In the early 1990s, my Saturday evenings generally consisted of shouting catchphrases at the television to the beloved Roy Walker. My favourite part of Catchphrase, the show he presented, was the bonus round where contestants would, after guessing a saying correctly, press their button to remove one of nine squares that were covering a cartoon depicting another catchphrase.
Unless they were extremely lucky, the contestants needed to remove the majority of the squares in order to get enough information to guess the phrase correctly. This is akin to using formative assessment in the classroom – no, stay with me…
I’ve been fortunate enough to observe a lot of lessons, and one thing seems to be the weapon of choice for many teachers in their use of formative assessment to elicit evidence of learning. In my opinion, this weapon is relatively ineffective, yet so many draw comfort from using it. What is this weapon? It is the question that is thrown out to the group with little thought from the teacher. For learners, it is a case of survival of the fittest, with only the quickest and most confident answering. It is here that we have a problem.
Ask a question in this way and you will check the understanding of one, maybe even two individuals in the class. That’s comparable to revealing a single square from the Catchphrase board; you will have gleaned very little information to help you solve the puzzle. If you move on with the delivery of the class at this particular point, there may be learners in the class who still have misconceptions, and this could impact on their future learning.
As Paul Black and Dylan Wiliam put it in their 1998 paper: “Teachers need to know about their pupils’ progress and difficulties with learning so that they can adapt their work to meet their needs.” Therefore, without conducting a broad assessment of learner understanding, we are at risk of not gathering enough evidence of learning, and thus not being able to meet learner needs.
So what methods might we use to conduct a broader assessment and create a bigger picture of learner understanding?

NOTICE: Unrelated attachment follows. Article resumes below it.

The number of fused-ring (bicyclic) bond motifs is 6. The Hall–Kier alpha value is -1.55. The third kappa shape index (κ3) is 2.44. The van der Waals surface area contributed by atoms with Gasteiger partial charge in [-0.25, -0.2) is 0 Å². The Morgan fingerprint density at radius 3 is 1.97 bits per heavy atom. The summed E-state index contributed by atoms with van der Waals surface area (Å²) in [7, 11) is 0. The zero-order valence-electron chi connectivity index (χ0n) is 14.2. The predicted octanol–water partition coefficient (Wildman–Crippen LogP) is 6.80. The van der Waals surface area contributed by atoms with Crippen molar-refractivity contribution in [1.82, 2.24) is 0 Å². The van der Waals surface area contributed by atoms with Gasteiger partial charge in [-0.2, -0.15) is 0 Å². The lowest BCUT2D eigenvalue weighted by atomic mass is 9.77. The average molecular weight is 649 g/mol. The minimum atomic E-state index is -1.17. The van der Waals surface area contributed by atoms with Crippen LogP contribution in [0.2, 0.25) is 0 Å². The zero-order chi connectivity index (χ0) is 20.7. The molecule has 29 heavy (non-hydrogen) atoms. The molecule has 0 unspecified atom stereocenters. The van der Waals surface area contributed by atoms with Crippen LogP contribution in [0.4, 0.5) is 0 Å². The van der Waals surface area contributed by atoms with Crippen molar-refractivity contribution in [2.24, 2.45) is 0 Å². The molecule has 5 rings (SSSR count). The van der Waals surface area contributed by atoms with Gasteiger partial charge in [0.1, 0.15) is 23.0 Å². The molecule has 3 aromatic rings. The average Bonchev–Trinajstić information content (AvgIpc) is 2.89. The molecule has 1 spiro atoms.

Pose, pause, pounce, pass
This questioning strategy sees the teacher pose a question to the whole group. They then pause for about 10 seconds, allowing all learners to formulate a response, before pouncing on someone to respond. Of course, this only gleans information from one learner, so without giving the correct answer away, the teacher must then pass to another learner to give their response and so on. This method can prove far more effective than the rather problematic questioning approach described earlier. However, it can also be quite time-consuming and should be used with care.
Think, pair, share
This involves learners being given a key question or problem based on their learning. They are asked to think about the problem individually for a while, before discussing their thoughts with a partner. In this way, they can hone their response together to share with the rest of the group. The problem here is that we don’t know who contributed what to the answer within each pair. But once again, if we are trying to build a bigger picture, this goes some way towards doing that.
For this, you should prepare a number of multiple-choice questions that are pertinent to the topic, then use them at a transitional point in the session between activities. Learners must answer questions simultaneously, either on mini-whiteboards or by holding up a certain number of fingers that match the answer. This approach does give a broad assessment of learner understanding, but you need to plan questions with care so that the learner is only able to reach the correct answer by using the relevant thought process for that task.
This is an edited version of an article from the 15 January edition of TES. Read the full coverage in this week's TES magazine, available in all good newsagents. Subscribers can read the article here. To download the digital edition, Android users can click here and iOS users can click here